Gilroy officials are optimistic that the city’s economy will rebound quicker than expected after more than a year of restrictions brought on by the Covid-19 pandemic devastated revenues.
City Administrator Jimmy Forbis and department heads presented the proposed budget for the next two years to the Gilroy City Council on May 24, which includes spending $175.5 million and $155.5 million during the 2022 and 2023 fiscal years, respectively. The budget allocates more money for streets and other infrastructure, as well as for rising pension costs.
The proposed budget is bolstered by an estimated $10.9 million the city expects to receive from the American Rescue Plan Act, which President Joe Biden signed into law on March 11.
Forbis said the funds could be used to bring back various positions that were laid off during the 2020 budget cuts, as well as invest more into infrastructure.
“The ARPA allows us to restore services sooner than we expected,” he said. “We call it ‘bridge funding’ because we didn’t think the economy would recover for the next two years. The influx of $10.9 million has helped a lot.”
A conceptual plan for the funds includes $3.2 million for street maintenance, $900,000 to eliminate employee concessions, and $2.2 million to restore 12 positions.
But Forbis, as he advised the council during a previous meeting, warned that officials are still uncertain how the money can be spent as they review the numerous requirements set by the federal government, adding that the plan could change.
According to Forbis, sales tax revenue has taken a major hit over the past two years, as shops have been closed during the shelter-in-place orders and cash-strapped residents hold back on purchases of non-essential items.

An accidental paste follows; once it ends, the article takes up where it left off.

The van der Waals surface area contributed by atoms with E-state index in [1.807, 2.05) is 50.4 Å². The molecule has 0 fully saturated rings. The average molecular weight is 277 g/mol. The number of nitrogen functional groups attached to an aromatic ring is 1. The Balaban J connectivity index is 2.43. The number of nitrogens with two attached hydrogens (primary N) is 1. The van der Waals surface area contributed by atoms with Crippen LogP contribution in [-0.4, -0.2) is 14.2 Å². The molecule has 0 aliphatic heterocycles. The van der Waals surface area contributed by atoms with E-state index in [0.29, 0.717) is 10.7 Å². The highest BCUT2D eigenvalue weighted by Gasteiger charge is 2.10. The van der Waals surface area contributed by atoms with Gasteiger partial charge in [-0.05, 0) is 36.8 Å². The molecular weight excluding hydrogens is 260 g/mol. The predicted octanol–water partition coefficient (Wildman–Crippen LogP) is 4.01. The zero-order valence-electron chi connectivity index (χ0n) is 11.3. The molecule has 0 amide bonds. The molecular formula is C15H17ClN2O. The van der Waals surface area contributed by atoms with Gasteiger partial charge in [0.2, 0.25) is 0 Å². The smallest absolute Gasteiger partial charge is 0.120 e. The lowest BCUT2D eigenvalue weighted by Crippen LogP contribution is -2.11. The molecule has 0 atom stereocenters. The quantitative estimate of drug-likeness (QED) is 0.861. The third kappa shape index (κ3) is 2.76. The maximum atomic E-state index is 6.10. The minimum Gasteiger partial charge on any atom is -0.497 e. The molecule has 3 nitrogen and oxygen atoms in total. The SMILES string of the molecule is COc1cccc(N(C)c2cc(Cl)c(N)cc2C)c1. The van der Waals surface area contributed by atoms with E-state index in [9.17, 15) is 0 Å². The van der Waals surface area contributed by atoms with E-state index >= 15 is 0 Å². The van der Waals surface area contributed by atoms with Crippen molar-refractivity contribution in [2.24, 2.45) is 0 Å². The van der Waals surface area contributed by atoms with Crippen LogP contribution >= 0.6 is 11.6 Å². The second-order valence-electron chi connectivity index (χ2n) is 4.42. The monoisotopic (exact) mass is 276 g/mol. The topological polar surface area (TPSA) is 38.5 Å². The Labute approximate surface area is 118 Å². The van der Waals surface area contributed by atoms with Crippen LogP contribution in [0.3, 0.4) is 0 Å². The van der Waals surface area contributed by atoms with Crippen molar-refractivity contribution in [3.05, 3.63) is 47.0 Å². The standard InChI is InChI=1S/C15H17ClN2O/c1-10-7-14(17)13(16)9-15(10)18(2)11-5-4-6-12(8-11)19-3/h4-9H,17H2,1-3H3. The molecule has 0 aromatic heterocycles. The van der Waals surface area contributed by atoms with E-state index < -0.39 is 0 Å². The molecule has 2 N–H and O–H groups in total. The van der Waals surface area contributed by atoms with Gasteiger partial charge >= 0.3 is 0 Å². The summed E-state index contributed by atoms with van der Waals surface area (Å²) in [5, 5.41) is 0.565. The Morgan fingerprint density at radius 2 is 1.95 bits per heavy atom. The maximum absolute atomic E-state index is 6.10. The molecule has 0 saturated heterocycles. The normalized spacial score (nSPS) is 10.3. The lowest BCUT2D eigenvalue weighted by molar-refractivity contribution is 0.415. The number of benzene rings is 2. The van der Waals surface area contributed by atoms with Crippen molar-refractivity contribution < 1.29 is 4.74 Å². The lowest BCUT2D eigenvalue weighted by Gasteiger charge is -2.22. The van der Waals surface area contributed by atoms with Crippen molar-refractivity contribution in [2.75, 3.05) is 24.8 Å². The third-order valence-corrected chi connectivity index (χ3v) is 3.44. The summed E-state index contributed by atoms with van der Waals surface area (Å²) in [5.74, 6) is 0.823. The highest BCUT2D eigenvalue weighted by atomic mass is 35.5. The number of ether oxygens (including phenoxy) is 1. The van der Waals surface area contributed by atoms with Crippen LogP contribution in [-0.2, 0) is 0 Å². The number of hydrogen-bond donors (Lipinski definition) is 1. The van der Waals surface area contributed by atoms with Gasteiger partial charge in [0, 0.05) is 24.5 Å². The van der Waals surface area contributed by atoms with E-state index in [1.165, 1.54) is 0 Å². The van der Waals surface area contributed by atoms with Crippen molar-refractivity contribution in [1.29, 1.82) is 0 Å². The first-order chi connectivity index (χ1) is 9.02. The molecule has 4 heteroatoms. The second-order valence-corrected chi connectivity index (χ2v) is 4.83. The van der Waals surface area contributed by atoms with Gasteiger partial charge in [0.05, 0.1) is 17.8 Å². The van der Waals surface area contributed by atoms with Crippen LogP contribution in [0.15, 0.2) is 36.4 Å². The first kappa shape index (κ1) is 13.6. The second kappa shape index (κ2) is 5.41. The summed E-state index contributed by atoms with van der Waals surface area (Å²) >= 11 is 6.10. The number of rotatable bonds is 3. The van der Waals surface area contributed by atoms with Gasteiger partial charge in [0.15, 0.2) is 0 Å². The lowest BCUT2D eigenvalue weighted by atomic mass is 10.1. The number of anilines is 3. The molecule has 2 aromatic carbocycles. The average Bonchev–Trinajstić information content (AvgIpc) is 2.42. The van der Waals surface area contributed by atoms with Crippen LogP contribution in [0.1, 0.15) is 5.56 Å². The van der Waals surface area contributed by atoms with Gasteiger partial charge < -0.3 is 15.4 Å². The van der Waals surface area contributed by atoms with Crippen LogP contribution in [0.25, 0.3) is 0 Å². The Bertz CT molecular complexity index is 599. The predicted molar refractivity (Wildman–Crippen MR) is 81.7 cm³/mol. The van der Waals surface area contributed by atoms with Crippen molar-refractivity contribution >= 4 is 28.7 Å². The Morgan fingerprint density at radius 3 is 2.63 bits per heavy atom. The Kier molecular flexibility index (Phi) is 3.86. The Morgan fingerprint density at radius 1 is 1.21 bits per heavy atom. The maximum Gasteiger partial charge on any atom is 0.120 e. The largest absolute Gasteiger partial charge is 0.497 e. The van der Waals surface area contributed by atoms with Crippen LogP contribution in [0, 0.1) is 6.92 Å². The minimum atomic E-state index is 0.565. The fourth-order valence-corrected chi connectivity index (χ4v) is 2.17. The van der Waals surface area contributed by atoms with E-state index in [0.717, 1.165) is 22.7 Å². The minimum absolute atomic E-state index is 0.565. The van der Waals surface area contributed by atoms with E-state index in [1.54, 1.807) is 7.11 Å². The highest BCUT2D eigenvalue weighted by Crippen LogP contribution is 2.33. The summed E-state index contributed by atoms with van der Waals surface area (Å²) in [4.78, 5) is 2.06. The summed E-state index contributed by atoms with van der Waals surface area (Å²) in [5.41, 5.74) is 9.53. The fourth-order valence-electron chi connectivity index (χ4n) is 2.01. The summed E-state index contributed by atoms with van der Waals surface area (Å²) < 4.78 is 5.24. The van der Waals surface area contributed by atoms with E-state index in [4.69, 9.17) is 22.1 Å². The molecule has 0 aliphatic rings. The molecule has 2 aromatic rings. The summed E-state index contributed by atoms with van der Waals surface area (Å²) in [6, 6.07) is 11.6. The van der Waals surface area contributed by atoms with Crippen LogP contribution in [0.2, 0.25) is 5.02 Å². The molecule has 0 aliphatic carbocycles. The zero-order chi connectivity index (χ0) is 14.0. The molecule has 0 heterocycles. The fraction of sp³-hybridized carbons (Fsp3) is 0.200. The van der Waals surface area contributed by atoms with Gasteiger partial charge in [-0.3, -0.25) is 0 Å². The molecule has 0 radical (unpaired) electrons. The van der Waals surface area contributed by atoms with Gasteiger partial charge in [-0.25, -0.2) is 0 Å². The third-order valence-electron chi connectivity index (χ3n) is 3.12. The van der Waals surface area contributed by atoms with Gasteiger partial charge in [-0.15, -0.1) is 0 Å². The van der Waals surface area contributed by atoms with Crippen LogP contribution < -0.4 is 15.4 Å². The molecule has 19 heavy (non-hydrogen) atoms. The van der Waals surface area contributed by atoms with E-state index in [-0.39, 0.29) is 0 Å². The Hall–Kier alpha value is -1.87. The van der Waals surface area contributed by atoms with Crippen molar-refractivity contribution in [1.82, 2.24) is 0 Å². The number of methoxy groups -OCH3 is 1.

Sales tax revenue, which makes up nearly half of the city’s General Fund revenue that is used toward services such as police and fire, dipped 15 percent in 2020 and is expected to drop 20 percent in 2021 when compared to 2019 levels, according to Forbis.
The decline in tourism over the past year also cut the amount of taxes the city receives from hotels, with a 34 percent reduction and 45 percent loss in 2020 and 2021, respectively, he said.
However, with restrictions loosening, there are signs of recovery, Finance Director Harjot Sangha said. Sales tax revenue is anticipated to grow by 16 percent in 2022, and return to pre-pandemic levels by 2023, according to Sangha.
Annual payments to the California Public Employee Retirement System continue to rise, which are expected to increase by $6 million between 2019 and 2025, Forbis said.
In anticipation of the federal funding, the city eliminated a 9.23 percent pay reduction for managers and unrepresented employees on April 1.
The council is scheduled to consider adopting the budget on June 7.